drcarl
      • Java?

        Are you sure that you're not confusing Java with Javascript? They're 2 different things. I haven't had Java enabled in safari for years and don't run into problems.
        j.m.galvin
        • OK, Javascript

          Sure, I am plenty confused (really!), but I'm learning.

          I just did some reading and see that Java is to Javascript like Ham is to Hamster, and like Car is to Carpet. That helps a lot (not).

          I thought I knew that one (Java - JRE) is for offline use; software resident on my local machine perhaps useful for a gamer or site developer or maybe an Adobe Creative Suite user? The other (Javascript) is a browser/internet/online thing.

          If this is correct, I wonder (and am further confused) why all these stories about the current building Java zero-day threat recommend disabling the browser plugin. Seems like they should have been talking about the Javascript plugin? In Chrome, it IS called the Java plugin. I suspect THEY know more about it than I do.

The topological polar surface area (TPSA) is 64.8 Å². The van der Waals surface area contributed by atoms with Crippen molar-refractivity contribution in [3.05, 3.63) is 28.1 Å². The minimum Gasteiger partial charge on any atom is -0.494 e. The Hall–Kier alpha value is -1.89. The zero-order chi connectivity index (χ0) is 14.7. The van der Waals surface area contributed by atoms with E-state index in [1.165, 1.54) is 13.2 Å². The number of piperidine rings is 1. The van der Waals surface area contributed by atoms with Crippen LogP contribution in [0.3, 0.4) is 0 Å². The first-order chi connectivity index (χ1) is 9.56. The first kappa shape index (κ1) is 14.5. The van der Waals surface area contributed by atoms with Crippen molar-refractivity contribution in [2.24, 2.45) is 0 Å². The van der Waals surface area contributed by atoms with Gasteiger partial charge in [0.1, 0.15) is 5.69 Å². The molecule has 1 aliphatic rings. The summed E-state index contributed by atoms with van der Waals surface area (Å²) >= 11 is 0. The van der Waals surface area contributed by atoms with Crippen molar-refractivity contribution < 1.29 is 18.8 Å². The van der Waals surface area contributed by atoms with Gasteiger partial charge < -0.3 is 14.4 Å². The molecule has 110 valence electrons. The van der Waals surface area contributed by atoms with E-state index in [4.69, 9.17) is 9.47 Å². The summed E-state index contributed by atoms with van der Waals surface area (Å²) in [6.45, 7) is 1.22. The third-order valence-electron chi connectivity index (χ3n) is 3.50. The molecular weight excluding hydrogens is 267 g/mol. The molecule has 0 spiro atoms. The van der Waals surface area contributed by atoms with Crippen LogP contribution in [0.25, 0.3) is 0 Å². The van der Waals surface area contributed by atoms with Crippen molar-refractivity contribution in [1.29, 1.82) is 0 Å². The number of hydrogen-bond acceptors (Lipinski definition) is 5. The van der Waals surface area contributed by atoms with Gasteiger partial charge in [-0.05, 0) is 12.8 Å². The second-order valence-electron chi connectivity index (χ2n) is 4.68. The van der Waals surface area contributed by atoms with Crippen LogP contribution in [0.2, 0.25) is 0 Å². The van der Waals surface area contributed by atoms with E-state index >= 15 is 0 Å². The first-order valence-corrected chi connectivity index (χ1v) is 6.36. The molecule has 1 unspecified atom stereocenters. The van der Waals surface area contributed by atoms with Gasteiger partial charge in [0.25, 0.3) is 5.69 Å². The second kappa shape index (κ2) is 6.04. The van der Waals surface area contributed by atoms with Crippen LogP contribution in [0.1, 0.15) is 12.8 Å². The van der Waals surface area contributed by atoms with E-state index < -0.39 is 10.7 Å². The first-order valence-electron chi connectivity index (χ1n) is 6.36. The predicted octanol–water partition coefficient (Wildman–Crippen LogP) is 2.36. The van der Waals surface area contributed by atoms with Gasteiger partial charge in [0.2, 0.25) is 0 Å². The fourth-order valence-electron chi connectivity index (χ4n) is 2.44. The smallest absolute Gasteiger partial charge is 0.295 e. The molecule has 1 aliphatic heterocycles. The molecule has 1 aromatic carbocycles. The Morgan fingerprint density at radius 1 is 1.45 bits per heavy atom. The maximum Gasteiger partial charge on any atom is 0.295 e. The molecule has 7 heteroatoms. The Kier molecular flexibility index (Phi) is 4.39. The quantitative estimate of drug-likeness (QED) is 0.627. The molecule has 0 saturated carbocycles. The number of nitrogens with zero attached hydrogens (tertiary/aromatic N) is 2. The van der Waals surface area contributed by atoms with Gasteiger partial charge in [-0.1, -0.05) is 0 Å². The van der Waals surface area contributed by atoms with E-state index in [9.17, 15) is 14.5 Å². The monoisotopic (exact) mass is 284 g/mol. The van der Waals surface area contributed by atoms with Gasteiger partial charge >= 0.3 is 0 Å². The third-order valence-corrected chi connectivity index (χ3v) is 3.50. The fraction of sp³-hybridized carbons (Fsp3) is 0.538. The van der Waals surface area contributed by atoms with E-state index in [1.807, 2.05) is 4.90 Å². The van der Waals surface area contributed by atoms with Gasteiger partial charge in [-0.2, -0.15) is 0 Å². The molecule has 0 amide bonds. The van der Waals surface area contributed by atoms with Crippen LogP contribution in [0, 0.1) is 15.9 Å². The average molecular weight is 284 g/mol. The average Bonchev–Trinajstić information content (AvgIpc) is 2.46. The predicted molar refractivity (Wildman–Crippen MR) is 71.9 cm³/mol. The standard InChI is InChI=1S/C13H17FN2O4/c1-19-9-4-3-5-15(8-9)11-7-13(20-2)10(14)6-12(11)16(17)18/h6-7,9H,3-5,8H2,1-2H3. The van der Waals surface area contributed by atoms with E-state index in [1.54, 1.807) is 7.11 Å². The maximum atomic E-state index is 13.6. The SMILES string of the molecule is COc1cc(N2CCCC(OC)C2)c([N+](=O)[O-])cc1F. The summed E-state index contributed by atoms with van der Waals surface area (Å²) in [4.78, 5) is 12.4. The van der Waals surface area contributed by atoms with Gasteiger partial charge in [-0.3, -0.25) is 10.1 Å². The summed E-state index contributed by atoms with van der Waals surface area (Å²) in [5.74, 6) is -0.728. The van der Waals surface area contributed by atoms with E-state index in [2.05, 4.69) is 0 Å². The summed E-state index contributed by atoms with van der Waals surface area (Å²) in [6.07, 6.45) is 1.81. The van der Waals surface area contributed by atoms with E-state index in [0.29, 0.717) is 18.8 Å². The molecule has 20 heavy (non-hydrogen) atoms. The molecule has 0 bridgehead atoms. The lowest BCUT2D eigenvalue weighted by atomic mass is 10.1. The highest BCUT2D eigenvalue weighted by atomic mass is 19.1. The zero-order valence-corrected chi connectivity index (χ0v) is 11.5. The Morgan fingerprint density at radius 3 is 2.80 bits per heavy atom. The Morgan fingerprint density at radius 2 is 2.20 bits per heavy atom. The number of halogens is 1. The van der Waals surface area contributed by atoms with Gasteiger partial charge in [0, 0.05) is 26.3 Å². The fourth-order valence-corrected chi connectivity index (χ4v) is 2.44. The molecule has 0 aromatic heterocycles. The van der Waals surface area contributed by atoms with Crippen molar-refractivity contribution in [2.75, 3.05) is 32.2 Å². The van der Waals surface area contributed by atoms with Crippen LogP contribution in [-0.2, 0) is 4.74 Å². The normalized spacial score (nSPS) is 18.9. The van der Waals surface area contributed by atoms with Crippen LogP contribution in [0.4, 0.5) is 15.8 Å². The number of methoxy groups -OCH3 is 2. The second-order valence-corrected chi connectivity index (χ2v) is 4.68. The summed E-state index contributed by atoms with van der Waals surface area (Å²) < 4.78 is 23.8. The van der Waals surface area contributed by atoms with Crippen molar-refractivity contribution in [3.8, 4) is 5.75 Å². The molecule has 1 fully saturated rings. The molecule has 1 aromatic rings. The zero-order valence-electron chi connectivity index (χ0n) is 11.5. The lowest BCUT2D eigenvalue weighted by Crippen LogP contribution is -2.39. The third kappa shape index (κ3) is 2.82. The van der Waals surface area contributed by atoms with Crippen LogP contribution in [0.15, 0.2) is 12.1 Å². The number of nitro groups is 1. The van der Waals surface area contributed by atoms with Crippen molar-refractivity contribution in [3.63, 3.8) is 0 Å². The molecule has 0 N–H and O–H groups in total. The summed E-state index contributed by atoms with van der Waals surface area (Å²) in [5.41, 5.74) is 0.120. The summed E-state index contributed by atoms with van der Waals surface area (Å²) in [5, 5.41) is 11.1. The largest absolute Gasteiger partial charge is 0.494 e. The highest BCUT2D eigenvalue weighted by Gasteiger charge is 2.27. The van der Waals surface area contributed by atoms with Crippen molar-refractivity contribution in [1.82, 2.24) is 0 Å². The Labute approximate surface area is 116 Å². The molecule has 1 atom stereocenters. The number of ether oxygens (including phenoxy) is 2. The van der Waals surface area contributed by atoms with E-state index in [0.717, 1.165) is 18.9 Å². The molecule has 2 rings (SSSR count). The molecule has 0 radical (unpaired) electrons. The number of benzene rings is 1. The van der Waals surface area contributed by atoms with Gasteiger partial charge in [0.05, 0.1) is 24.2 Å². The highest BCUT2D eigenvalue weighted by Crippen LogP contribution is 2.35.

I am looking for the simplest solution (and wonder, once I get the terminology straight, if a sandboxing program like SandboxIE is appropriate).

          I will probably uninstall Java from my Win7 machine and just wait to see if something (like Creative Suite) breaks and needs it.

          Thanks for asking and for your (and anyone's) help.

          ~drcarl
          drcarl
  • Weaning off Oracle

    I use Oracle products at work and I have been in discussions with my IT department about switching to other products. These Oracle products demand that I use JAVA. I can't simply turn it off. Forget the fact that JAVA never seems to update properly, or even work right with Oracle products right away when it is, this security issue has caused all kinds of stress at the office.

    I don't know if moving to another product is any better, but this recent snafu has influenced my decision in a negative way toward Oracle.
    BKLYN Vet